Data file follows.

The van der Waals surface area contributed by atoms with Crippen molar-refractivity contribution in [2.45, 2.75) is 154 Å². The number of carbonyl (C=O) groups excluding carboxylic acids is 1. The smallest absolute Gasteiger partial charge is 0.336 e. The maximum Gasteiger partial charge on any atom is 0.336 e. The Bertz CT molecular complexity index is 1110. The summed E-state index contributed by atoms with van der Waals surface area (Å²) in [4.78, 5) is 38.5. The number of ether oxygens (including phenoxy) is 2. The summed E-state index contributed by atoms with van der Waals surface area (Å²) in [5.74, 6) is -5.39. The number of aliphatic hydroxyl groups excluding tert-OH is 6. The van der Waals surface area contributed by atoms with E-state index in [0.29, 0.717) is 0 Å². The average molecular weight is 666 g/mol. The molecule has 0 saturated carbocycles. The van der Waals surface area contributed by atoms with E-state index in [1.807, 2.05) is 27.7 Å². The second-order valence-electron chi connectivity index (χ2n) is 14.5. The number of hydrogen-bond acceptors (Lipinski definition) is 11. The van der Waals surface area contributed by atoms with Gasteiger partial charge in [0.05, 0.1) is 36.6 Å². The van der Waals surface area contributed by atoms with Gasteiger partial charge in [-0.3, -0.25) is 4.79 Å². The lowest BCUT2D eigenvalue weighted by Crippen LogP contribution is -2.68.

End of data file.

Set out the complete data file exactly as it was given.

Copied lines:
The van der Waals surface area contributed by atoms with Crippen molar-refractivity contribution in [2.45, 2.75) is 154 Å². The number of carbonyl (C=O) groups excluding carboxylic acids is 1. The smallest absolute Gasteiger partial charge is 0.336 e. The maximum Gasteiger partial charge on any atom is 0.336 e. The Bertz CT molecular complexity index is 1110. The summed E-state index contributed by atoms with van der Waals surface area (Å²) in [4.78, 5) is 38.5. The number of ether oxygens (including phenoxy) is 2. The summed E-state index contributed by atoms with van der Waals surface area (Å²) in [5.74, 6) is -5.39. The number of aliphatic hydroxyl groups excluding tert-OH is 6. The van der Waals surface area contributed by atoms with E-state index in [0.29, 0.717) is 0 Å². The average molecular weight is 666 g/mol. The molecule has 0 saturated carbocycles. The van der Waals surface area contributed by atoms with E-state index in [1.807, 2.05) is 27.7 Å². The second-order valence-electron chi connectivity index (χ2n) is 14.5. The number of hydrogen-bond acceptors (Lipinski definition) is 11. The van der Waals surface area contributed by atoms with Gasteiger partial charge in [0.05, 0.1) is 36.6 Å². The van der Waals surface area contributed by atoms with Gasteiger partial charge in [-0.3, -0.25) is 4.79 Å². The lowest BCUT2D eigenvalue weighted by Crippen LogP contribution is -2.68.